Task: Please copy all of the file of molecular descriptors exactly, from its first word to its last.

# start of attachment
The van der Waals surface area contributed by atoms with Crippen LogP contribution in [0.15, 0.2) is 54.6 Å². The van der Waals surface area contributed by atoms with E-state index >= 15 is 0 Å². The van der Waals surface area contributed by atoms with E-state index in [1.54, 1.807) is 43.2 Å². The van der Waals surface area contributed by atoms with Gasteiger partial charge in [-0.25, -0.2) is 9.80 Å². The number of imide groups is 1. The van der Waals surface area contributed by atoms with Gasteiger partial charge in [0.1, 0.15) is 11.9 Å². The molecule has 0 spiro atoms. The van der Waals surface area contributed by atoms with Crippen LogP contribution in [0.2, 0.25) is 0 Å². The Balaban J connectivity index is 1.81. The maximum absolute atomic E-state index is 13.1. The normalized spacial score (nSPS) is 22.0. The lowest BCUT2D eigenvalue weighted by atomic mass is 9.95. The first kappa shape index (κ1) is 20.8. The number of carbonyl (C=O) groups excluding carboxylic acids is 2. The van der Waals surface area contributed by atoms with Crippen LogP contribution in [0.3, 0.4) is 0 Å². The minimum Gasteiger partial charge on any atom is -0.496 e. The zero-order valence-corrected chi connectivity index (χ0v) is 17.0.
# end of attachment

The van der Waals surface area contributed by atoms with Crippen LogP contribution in [0.15, 0.2) is 54.6 Å². The van der Waals surface area contributed by atoms with E-state index >= 15 is 0 Å². The van der Waals surface area contributed by atoms with E-state index in [1.54, 1.807) is 43.2 Å². The van der Waals surface area contributed by atoms with Gasteiger partial charge in [-0.25, -0.2) is 9.80 Å². The number of imide groups is 1. The van der Waals surface area contributed by atoms with Gasteiger partial charge in [0.1, 0.15) is 11.9 Å². The molecule has 0 spiro atoms. The van der Waals surface area contributed by atoms with Crippen LogP contribution in [0.2, 0.25) is 0 Å². The Balaban J connectivity index is 1.81. The maximum absolute atomic E-state index is 13.1. The normalized spacial score (nSPS) is 22.0. The lowest BCUT2D eigenvalue weighted by atomic mass is 9.95. The first kappa shape index (κ1) is 20.8. The number of carbonyl (C=O) groups excluding carboxylic acids is 2. The van der Waals surface area contributed by atoms with Crippen LogP contribution in [0.3, 0.4) is 0 Å². The minimum Gasteiger partial charge on any atom is -0.496 e. The zero-order valence-corrected chi connectivity index (χ0v) is 17.0.